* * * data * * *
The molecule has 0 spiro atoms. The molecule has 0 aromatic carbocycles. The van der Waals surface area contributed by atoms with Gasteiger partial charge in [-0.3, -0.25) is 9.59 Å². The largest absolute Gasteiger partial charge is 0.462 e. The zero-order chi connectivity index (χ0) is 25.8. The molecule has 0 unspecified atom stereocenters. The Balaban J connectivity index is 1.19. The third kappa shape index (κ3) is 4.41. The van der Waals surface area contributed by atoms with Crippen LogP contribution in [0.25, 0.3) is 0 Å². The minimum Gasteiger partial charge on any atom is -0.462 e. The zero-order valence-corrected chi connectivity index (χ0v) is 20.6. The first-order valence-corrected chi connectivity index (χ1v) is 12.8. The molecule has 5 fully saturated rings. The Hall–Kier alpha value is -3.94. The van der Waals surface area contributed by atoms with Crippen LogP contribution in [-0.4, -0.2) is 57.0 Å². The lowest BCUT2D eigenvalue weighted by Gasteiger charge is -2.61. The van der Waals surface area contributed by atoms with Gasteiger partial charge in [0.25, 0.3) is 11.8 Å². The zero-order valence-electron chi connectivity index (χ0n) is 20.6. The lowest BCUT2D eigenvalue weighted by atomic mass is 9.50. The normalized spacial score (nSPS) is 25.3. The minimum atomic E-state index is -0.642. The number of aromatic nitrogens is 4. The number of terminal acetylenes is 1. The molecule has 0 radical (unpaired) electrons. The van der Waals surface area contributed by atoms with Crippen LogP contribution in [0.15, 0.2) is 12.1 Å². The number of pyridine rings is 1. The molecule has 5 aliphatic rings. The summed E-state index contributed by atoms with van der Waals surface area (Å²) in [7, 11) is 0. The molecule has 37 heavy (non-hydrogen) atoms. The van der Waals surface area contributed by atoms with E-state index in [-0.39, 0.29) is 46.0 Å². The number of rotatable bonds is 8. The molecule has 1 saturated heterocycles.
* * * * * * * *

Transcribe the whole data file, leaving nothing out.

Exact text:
The molecule has 0 spiro atoms. The molecule has 0 aromatic carbocycles. The van der Waals surface area contributed by atoms with Gasteiger partial charge in [-0.3, -0.25) is 9.59 Å². The largest absolute Gasteiger partial charge is 0.462 e. The zero-order chi connectivity index (χ0) is 25.8. The molecule has 0 unspecified atom stereocenters. The Balaban J connectivity index is 1.19. The third kappa shape index (κ3) is 4.41. The van der Waals surface area contributed by atoms with Crippen LogP contribution in [0.25, 0.3) is 0 Å². The minimum Gasteiger partial charge on any atom is -0.462 e. The zero-order valence-corrected chi connectivity index (χ0v) is 20.6. The first-order valence-corrected chi connectivity index (χ1v) is 12.8. The molecule has 5 fully saturated rings. The Hall–Kier alpha value is -3.94. The van der Waals surface area contributed by atoms with Crippen LogP contribution in [-0.4, -0.2) is 57.0 Å². The lowest BCUT2D eigenvalue weighted by Gasteiger charge is -2.61. The van der Waals surface area contributed by atoms with Gasteiger partial charge in [0.25, 0.3) is 11.8 Å². The zero-order valence-electron chi connectivity index (χ0n) is 20.6. The lowest BCUT2D eigenvalue weighted by atomic mass is 9.50. The normalized spacial score (nSPS) is 25.3. The minimum atomic E-state index is -0.642. The number of aromatic nitrogens is 4. The number of terminal acetylenes is 1. The molecule has 0 radical (unpaired) electrons. The van der Waals surface area contributed by atoms with Crippen LogP contribution in [0.15, 0.2) is 12.1 Å². The number of pyridine rings is 1. The molecule has 5 aliphatic rings. The summed E-state index contributed by atoms with van der Waals surface area (Å²) in [7, 11) is 0. The molecule has 37 heavy (non-hydrogen) atoms. The van der Waals surface area contributed by atoms with E-state index in [-0.39, 0.29) is 46.0 Å². The number of rotatable bonds is 8. The molecule has 1 saturated heterocycles.